I know I should not be judging the show on the first New York preview but this is the cast from London. These are the guys and girls who created it so other than technical issues (which there were none) the play is as it is.
The play begins before the play with the cast mingling in the audience looking for a dog. The gag continues at intermission- and weakly pays off for the few who interact with the cast late in the second act. An audience member is brought on stage to help repair the set and other mayhem ensues. After a curtain speech by the director and lead actor the play occurs and completely collapses as lines are forgotten, cues missed and the set falls apart.
The cast is excellent. Managing almost never to break character -except when faced with people who have either seen the play in London or are trained improv comics (the cast wasn’t counting on the opening night audience before the show or at intermission to one up them).
The set is a destined to win a Tony for scenic design. Watching the set collapse brought huge screams of terror and laughter from the audience and by the time everyone is almost killed by the folding flats it provides stunning Buster Keaton moments.
The problem with the show is the script which is more goof or pantomime then real play. I sat literally stone faced glaring at the cast from the second act for half of the first act because it was so unfunny I wanted to get up and storm out. Yes there are sections that are brilliant where the madness builds but most of the show is a series of loosely connected gags (the picture of the dog on the wall has no reason to be there except it allows for a weak joke in Act 2). There are several jokes that seem to reference more information that we don’t have. I think part of it is that the – group uses the conceit of the bad acting trop to form their plays so they are being self-referential. They play with in the play also doesn’t make sense internally. Granted we are supposed to just be laughing but humor tied to a plot line is funnier. It also doesn’t help that any of the jokes are obvious or are repeated five times too many – the paint thinner joke.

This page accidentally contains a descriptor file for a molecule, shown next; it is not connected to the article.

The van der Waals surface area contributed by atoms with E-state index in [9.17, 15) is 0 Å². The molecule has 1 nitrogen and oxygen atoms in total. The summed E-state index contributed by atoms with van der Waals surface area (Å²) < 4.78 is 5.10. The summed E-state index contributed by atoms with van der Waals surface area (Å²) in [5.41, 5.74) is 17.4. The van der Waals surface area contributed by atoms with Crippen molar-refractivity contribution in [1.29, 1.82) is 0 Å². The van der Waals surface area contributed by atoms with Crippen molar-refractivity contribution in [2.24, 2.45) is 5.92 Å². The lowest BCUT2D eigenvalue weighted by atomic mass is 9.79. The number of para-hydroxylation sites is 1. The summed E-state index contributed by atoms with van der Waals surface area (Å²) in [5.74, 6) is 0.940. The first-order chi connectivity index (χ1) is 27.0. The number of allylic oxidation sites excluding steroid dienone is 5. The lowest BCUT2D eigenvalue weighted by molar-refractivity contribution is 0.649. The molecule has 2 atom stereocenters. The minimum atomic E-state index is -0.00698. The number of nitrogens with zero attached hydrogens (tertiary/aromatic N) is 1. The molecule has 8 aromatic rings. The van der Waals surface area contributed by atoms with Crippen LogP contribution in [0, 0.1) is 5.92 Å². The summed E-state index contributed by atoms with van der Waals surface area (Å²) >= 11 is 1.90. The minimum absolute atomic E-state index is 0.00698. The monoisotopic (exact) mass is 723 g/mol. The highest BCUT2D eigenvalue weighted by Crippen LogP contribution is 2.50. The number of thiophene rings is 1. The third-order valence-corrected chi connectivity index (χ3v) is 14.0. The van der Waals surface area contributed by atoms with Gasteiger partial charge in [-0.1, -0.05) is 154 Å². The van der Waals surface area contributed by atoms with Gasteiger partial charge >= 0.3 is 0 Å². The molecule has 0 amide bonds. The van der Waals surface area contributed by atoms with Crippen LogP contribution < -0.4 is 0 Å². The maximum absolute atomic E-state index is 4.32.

The second act is better than the first and is the reason to see the play. The reason the second act is better is because of the set. As things go on the set breaks apart and collapses resulting in screams as we expect someone to die. The physical humor is truly on par with Buster Keaton and sitting in the second row I expected to be killed by debris. However at the same time I knew if I wasn’t being amazed at the set I wouldn’t have been as love with the show.
And I did find it funny I laughed through the second half of the first act and all of the second (even to the point of going light headed two or three times) but at the same time it didn’t make me a fan. I wasn’t satisfied when it was done. My one feeling when it was done was that I was glad I only paid 25 bucks to see it (there was a first day of sale special). Had I actually paid the 150 dollar top ticket price I’d have been pissed.
To be honest I was happier seeing Victor Garber and Andrea Martin in the lobby and that didn’t cost me anything.
A link from Randi
Curse of the Bahia Emerald